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What Triggers Extreme Food Insecurity? A Causal Analysis of Climate Hazards, Conflicts, and Famines in Somalia, 03 July 2024

Bonn and online, 14.00-16.00 CEST

Venue: Genscherallee 3, 53113 Bonn - The event will be held as a hybrid format - prior registration is requested.

Register here

Few countries in the world are more affected by food insecurity than Somalia. The country in the Horn of Africa is considered a "failed state" and is one of the poorest societies in Africa. Reliable data from Somalia is scarce, but the United Nations World Food Program estimates that more than four million people are starving.

The reasons for the hunger are complex. In addition to political instability and armed conflicts, Somalia is located in a region of the world that is particularly threatened by climate change. Climate shocks affect local ecosystems. In the form of droughts and floods, they destroy harvests and thus the livelihoods of millions of people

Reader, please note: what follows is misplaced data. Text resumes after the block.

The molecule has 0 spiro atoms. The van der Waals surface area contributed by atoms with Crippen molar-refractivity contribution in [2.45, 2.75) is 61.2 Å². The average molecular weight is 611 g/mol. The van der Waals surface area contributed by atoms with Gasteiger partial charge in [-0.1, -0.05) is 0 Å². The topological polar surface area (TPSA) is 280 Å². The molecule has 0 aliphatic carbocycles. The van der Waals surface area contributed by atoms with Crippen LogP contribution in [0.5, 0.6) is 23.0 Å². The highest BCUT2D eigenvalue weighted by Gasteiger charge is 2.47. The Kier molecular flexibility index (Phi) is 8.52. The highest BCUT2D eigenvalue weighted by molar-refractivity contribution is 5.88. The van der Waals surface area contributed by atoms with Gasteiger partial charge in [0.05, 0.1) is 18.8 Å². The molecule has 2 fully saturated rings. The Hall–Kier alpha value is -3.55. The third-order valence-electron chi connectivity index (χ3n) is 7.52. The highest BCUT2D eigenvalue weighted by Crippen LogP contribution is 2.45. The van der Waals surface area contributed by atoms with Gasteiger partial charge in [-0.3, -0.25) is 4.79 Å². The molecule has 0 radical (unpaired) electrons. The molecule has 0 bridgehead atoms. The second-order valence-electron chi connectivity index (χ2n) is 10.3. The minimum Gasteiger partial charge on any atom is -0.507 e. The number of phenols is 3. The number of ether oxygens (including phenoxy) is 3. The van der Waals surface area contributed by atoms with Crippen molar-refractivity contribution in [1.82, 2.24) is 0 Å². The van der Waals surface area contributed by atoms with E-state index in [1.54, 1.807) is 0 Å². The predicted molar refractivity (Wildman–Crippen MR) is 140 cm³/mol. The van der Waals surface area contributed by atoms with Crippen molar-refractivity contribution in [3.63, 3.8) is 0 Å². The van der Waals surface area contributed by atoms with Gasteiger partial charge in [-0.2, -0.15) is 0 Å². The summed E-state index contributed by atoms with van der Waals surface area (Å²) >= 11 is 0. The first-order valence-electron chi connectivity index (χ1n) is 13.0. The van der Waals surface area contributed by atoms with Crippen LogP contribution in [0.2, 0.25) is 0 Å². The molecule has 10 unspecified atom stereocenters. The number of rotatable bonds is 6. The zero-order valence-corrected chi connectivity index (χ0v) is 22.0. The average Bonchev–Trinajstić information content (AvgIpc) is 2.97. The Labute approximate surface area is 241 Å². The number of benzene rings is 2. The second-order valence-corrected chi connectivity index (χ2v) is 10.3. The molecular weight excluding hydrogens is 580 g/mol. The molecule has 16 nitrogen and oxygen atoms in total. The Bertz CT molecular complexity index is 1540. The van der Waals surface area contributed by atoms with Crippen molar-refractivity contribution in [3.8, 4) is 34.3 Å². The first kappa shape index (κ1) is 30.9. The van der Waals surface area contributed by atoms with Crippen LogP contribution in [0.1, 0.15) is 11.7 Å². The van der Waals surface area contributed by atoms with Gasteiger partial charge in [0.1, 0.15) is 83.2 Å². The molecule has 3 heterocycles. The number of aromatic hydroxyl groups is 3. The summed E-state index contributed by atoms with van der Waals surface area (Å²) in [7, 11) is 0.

Special scientific methods are needed to make the problems in a country like Somalia measurable at all. For example, the use of georeferenced data or the Integrated Food Security Phase Classification (IPC) can provide important information about the extent and distribution of food shortages.

In his presentation, Dr. Sergio Tezanos, Professor at the University of Cantabria and CASSIS Fellow, will highlight the applications of these methods and the wider context of the situation in Somalia. Afterwards, Dr. Heike Baumüller from the Center for Development Research and Dr. Tekalign Sakketa from the German Institute of Development and Sustainability will join the discussion.

Welcome Remarks:
Susanne von Itter, Executive Secretary, EADI
Dr. Rogelio Madrueño, Research Fellow, CASSIS

Dr. Sergio Tezanos, Associate Fellow, CASSIS & Associated Professor, Universidad de Cantabrio

Dr. Heike Bauchmüller, Center for Development Research (ZEF)
Dr. Tegalign Sakketa, German Institute of Development and Sustainability

The event is being held in cooperation with the Center for Advanced Security, Strategic and Integration Studies (CASSIS) and the Center for Development Research (ZEF) at the University of Bonn and the German Institute of Development and Sustainability (IDOS)